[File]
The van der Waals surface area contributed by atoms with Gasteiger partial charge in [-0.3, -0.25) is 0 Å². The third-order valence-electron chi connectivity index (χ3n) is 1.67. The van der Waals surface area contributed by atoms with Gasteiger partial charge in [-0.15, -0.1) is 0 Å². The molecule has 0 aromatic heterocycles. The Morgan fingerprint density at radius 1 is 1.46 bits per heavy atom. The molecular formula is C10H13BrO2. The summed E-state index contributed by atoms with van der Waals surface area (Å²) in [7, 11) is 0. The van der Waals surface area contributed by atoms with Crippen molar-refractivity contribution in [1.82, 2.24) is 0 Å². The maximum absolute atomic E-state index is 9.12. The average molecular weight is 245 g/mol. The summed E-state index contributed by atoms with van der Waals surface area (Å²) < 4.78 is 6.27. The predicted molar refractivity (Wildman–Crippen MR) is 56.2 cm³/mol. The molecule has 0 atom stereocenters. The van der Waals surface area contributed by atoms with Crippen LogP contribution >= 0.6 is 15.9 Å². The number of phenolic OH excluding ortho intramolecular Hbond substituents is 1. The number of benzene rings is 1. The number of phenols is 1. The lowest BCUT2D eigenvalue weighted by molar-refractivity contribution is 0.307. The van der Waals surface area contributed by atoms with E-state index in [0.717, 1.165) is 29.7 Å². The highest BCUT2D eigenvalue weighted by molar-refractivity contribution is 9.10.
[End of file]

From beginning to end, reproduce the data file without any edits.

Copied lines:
The van der Waals surface area contributed by atoms with Gasteiger partial charge in [-0.3, -0.25) is 0 Å². The third-order valence-electron chi connectivity index (χ3n) is 1.67. The van der Waals surface area contributed by atoms with Gasteiger partial charge in [-0.15, -0.1) is 0 Å². The molecule has 0 aromatic heterocycles. The Morgan fingerprint density at radius 1 is 1.46 bits per heavy atom. The molecular formula is C10H13BrO2. The summed E-state index contributed by atoms with van der Waals surface area (Å²) in [7, 11) is 0. The van der Waals surface area contributed by atoms with Crippen molar-refractivity contribution in [1.82, 2.24) is 0 Å². The maximum absolute atomic E-state index is 9.12. The average molecular weight is 245 g/mol. The summed E-state index contributed by atoms with van der Waals surface area (Å²) < 4.78 is 6.27. The predicted molar refractivity (Wildman–Crippen MR) is 56.2 cm³/mol. The molecule has 0 atom stereocenters. The van der Waals surface area contributed by atoms with Crippen LogP contribution >= 0.6 is 15.9 Å². The number of phenolic OH excluding ortho intramolecular Hbond substituents is 1. The number of benzene rings is 1. The number of phenols is 1. The lowest BCUT2D eigenvalue weighted by molar-refractivity contribution is 0.307. The van der Waals surface area contributed by atoms with E-state index in [0.717, 1.165) is 29.7 Å². The highest BCUT2D eigenvalue weighted by molar-refractivity contribution is 9.10.